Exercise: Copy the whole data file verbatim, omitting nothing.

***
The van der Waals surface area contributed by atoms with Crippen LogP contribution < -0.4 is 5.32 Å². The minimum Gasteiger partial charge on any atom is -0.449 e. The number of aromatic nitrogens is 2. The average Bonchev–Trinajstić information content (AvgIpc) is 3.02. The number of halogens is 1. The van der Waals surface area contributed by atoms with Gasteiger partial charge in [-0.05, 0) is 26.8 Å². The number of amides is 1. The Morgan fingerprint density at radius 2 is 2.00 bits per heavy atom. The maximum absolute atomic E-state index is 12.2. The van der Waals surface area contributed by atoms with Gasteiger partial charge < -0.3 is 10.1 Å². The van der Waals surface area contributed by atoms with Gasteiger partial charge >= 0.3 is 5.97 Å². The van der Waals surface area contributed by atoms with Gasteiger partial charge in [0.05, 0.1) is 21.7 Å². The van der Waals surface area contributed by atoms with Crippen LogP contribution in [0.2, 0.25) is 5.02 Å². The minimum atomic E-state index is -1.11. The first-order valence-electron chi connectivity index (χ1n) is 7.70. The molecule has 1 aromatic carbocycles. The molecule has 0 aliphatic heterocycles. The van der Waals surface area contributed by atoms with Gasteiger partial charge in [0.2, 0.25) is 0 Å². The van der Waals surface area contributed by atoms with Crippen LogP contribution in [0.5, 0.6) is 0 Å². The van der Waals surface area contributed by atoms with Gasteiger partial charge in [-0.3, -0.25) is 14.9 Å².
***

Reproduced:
The van der Waals surface area contributed by atoms with Crippen LogP contribution < -0.4 is 5.32 Å². The minimum Gasteiger partial charge on any atom is -0.449 e. The number of aromatic nitrogens is 2. The average Bonchev–Trinajstić information content (AvgIpc) is 3.02. The number of halogens is 1. The van der Waals surface area contributed by atoms with Gasteiger partial charge in [-0.05, 0) is 26.8 Å². The number of amides is 1. The Morgan fingerprint density at radius 2 is 2.00 bits per heavy atom. The maximum absolute atomic E-state index is 12.2. The van der Waals surface area contributed by atoms with Gasteiger partial charge < -0.3 is 10.1 Å². The van der Waals surface area contributed by atoms with Gasteiger partial charge >= 0.3 is 5.97 Å². The van der Waals surface area contributed by atoms with Gasteiger partial charge in [0.05, 0.1) is 21.7 Å². The van der Waals surface area contributed by atoms with Crippen LogP contribution in [0.2, 0.25) is 5.02 Å². The minimum atomic E-state index is -1.11. The first-order valence-electron chi connectivity index (χ1n) is 7.70. The molecule has 1 aromatic carbocycles. The molecule has 0 aliphatic heterocycles. The van der Waals surface area contributed by atoms with Gasteiger partial charge in [0.2, 0.25) is 0 Å². The van der Waals surface area contributed by atoms with Crippen LogP contribution in [0.5, 0.6) is 0 Å². The van der Waals surface area contributed by atoms with Gasteiger partial charge in [-0.3, -0.25) is 14.9 Å².